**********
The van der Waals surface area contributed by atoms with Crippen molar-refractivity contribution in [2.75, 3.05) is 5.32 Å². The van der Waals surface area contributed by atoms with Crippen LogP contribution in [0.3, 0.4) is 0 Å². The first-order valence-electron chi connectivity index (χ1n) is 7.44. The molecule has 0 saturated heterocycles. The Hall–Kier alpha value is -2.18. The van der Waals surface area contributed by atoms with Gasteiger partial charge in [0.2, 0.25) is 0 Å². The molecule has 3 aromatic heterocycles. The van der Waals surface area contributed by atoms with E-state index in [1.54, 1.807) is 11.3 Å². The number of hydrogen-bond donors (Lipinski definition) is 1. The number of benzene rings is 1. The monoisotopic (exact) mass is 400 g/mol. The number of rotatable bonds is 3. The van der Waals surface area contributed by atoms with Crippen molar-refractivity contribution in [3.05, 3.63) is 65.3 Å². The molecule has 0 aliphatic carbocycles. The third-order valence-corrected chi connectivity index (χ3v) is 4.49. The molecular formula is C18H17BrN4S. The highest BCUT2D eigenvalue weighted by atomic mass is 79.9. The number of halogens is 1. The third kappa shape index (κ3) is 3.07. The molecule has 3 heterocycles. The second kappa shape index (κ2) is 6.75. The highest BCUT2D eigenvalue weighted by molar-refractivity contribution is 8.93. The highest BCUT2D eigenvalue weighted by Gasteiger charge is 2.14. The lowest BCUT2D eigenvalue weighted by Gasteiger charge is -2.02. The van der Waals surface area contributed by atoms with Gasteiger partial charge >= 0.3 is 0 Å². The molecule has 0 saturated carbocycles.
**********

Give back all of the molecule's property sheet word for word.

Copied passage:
The van der Waals surface area contributed by atoms with Crippen molar-refractivity contribution in [2.75, 3.05) is 5.32 Å². The van der Waals surface area contributed by atoms with Crippen LogP contribution in [0.3, 0.4) is 0 Å². The first-order valence-electron chi connectivity index (χ1n) is 7.44. The molecule has 0 saturated heterocycles. The Hall–Kier alpha value is -2.18. The van der Waals surface area contributed by atoms with Gasteiger partial charge in [0.2, 0.25) is 0 Å². The molecule has 3 aromatic heterocycles. The van der Waals surface area contributed by atoms with E-state index in [1.54, 1.807) is 11.3 Å². The number of hydrogen-bond donors (Lipinski definition) is 1. The number of benzene rings is 1. The monoisotopic (exact) mass is 400 g/mol. The number of rotatable bonds is 3. The van der Waals surface area contributed by atoms with Crippen molar-refractivity contribution in [3.05, 3.63) is 65.3 Å². The molecule has 0 aliphatic carbocycles. The third-order valence-corrected chi connectivity index (χ3v) is 4.49. The molecular formula is C18H17BrN4S. The highest BCUT2D eigenvalue weighted by atomic mass is 79.9. The number of halogens is 1. The third kappa shape index (κ3) is 3.07. The molecule has 3 heterocycles. The second kappa shape index (κ2) is 6.75. The highest BCUT2D eigenvalue weighted by molar-refractivity contribution is 8.93. The highest BCUT2D eigenvalue weighted by Gasteiger charge is 2.14. The lowest BCUT2D eigenvalue weighted by Gasteiger charge is -2.02. The van der Waals surface area contributed by atoms with Gasteiger partial charge >= 0.3 is 0 Å². The molecule has 0 saturated carbocycles.